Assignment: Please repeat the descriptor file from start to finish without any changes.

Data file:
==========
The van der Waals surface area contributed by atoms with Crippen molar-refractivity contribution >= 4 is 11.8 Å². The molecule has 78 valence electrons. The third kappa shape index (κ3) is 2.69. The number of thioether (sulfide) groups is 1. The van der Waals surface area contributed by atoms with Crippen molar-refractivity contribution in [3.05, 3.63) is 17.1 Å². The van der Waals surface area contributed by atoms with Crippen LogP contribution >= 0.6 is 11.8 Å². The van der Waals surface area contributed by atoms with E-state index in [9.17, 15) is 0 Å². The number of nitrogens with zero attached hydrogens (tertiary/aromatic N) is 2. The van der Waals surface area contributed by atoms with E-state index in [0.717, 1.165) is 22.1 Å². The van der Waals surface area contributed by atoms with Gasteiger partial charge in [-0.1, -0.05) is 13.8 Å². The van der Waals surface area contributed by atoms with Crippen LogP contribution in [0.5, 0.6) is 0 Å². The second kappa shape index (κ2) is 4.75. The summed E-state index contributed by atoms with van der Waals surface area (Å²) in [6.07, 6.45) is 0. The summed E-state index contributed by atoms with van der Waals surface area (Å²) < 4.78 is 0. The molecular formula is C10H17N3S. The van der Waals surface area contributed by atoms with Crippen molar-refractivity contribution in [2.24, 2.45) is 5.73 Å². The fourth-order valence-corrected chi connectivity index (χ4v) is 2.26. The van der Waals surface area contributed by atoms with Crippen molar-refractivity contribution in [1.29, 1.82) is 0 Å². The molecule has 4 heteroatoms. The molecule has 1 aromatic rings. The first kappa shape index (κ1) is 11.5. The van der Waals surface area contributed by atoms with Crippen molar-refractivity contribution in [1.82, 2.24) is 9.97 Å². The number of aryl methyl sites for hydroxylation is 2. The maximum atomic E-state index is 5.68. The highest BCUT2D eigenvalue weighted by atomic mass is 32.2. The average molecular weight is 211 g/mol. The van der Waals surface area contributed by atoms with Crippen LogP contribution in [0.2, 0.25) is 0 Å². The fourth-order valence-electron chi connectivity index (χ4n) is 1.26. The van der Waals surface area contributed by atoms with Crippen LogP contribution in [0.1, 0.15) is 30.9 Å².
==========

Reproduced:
The van der Waals surface area contributed by atoms with Crippen molar-refractivity contribution >= 4 is 11.8 Å². The molecule has 78 valence electrons. The third kappa shape index (κ3) is 2.69. The number of thioether (sulfide) groups is 1. The van der Waals surface area contributed by atoms with Crippen molar-refractivity contribution in [3.05, 3.63) is 17.1 Å². The van der Waals surface area contributed by atoms with Crippen LogP contribution >= 0.6 is 11.8 Å². The van der Waals surface area contributed by atoms with E-state index in [9.17, 15) is 0 Å². The number of nitrogens with zero attached hydrogens (tertiary/aromatic N) is 2. The van der Waals surface area contributed by atoms with E-state index in [0.717, 1.165) is 22.1 Å². The van der Waals surface area contributed by atoms with Gasteiger partial charge in [-0.1, -0.05) is 13.8 Å². The van der Waals surface area contributed by atoms with Crippen LogP contribution in [0.5, 0.6) is 0 Å². The second kappa shape index (κ2) is 4.75. The summed E-state index contributed by atoms with van der Waals surface area (Å²) in [6.07, 6.45) is 0. The summed E-state index contributed by atoms with van der Waals surface area (Å²) < 4.78 is 0. The molecular formula is C10H17N3S. The van der Waals surface area contributed by atoms with Crippen molar-refractivity contribution in [2.24, 2.45) is 5.73 Å². The fourth-order valence-corrected chi connectivity index (χ4v) is 2.26. The van der Waals surface area contributed by atoms with Crippen molar-refractivity contribution in [1.29, 1.82) is 0 Å². The molecule has 4 heteroatoms. The molecule has 1 aromatic rings. The first kappa shape index (κ1) is 11.5. The van der Waals surface area contributed by atoms with Crippen molar-refractivity contribution in [1.82, 2.24) is 9.97 Å². The number of aryl methyl sites for hydroxylation is 2. The maximum atomic E-state index is 5.68. The highest BCUT2D eigenvalue weighted by atomic mass is 32.2. The average molecular weight is 211 g/mol. The van der Waals surface area contributed by atoms with Crippen LogP contribution in [0.2, 0.25) is 0 Å². The fourth-order valence-electron chi connectivity index (χ4n) is 1.26. The van der Waals surface area contributed by atoms with Crippen LogP contribution in [0.1, 0.15) is 30.9 Å².